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Slush Pile

by Rob Vogt

There’s a reason they’re called flyover states. If you live in this region full of cornfields and denim and white people, in one of those little pink houses  made of ticky-tacky, do us both a favor and don’t try to write anything of consequence. Lord knows (dig the folksy language!) we would have to pass.

No one on the East Coast wants to read about your first kiss, or the erection so intense it made your molars ache.

No one on the West Coast wants to read about that bushy-haired skateboarding student of yours, the one who hanged himself in his parents’ basement the summer after freshman year, or the quiet moments you spend in your recliner, half-listening to the 10:00 news and wondering if you should have seen it coming.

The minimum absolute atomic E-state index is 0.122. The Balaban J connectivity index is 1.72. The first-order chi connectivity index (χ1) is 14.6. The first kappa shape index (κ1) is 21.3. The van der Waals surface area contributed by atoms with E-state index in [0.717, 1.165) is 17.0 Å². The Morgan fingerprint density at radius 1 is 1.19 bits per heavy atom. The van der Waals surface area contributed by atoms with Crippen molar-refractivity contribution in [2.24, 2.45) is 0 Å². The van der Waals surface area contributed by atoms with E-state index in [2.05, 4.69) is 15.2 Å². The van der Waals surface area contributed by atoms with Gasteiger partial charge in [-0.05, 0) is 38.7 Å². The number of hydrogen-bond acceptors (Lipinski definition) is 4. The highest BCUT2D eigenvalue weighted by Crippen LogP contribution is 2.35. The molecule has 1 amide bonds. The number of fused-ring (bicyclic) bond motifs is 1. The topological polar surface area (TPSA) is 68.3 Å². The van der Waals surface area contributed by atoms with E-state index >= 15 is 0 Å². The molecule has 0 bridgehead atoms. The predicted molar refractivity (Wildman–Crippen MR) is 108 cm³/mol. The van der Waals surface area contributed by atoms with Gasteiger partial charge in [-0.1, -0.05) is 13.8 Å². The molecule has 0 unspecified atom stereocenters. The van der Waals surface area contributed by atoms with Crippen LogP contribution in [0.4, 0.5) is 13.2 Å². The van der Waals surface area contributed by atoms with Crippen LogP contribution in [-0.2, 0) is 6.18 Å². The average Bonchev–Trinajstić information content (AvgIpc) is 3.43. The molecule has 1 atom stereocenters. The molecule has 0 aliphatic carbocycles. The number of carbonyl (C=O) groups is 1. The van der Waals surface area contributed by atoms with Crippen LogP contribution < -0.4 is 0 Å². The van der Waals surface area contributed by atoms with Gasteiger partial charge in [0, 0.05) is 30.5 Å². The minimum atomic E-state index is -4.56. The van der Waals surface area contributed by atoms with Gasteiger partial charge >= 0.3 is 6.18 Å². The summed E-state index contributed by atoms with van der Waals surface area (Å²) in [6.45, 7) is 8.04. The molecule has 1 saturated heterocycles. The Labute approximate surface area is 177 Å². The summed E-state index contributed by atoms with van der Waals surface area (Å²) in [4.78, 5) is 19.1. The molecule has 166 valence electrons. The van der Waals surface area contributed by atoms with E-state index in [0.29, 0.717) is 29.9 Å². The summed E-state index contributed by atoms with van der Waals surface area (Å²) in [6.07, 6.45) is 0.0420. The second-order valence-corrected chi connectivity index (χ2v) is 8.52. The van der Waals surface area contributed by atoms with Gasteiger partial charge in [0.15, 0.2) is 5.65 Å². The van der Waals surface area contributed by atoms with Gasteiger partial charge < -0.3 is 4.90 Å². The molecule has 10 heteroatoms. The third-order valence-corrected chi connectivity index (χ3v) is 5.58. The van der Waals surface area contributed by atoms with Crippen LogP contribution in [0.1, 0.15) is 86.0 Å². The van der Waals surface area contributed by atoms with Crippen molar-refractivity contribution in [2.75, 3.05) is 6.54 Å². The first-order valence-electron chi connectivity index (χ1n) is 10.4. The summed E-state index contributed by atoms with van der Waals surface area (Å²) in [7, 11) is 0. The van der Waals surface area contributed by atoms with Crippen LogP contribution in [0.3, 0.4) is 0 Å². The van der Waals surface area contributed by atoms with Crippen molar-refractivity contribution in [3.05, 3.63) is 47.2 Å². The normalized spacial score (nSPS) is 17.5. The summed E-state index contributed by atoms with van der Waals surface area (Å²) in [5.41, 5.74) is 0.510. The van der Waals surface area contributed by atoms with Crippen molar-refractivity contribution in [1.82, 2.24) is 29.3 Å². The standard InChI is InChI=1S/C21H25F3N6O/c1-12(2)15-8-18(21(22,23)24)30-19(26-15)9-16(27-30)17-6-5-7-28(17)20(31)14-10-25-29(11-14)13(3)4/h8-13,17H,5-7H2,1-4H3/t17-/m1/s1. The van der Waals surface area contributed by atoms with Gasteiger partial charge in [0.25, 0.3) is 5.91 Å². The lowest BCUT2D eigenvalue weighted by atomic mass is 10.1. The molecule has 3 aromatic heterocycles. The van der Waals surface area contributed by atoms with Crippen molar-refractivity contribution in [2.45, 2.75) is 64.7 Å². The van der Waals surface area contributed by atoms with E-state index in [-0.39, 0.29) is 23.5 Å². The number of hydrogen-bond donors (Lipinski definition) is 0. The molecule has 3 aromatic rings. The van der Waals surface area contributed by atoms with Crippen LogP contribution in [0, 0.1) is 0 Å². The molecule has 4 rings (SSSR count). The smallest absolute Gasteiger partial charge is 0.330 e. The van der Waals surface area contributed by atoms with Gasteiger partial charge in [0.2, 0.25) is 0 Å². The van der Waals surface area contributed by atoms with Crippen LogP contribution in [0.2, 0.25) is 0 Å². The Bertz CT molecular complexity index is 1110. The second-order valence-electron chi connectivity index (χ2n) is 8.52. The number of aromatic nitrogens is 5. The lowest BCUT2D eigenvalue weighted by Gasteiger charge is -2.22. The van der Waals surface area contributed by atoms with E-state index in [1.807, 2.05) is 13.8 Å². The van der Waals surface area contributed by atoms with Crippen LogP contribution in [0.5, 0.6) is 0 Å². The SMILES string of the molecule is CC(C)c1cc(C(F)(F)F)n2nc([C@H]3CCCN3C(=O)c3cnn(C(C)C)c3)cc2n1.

And no one at all wants to read about the preamble to a Middle America thunderstorm, the way the air feels pregnant and smells of taffy. The way the temperature drops slowly and seductively until a thunderclap sends dollops of water tumbling from the sky, freezing and wet and delicious. The way those dollops ultimately turn into needles that chase shrieking children indoors and sun-scorched day laborers to the nearest tavern. No one wants to hear about the wide-eyed children babbling to their parents, or the laborers jamming lime wedges into bottles of beer as they gather around the bar and listen to the rain hammer the roof above their heads.

About the Author

Rob Vogt teaches high school English on Chicago's South Side.

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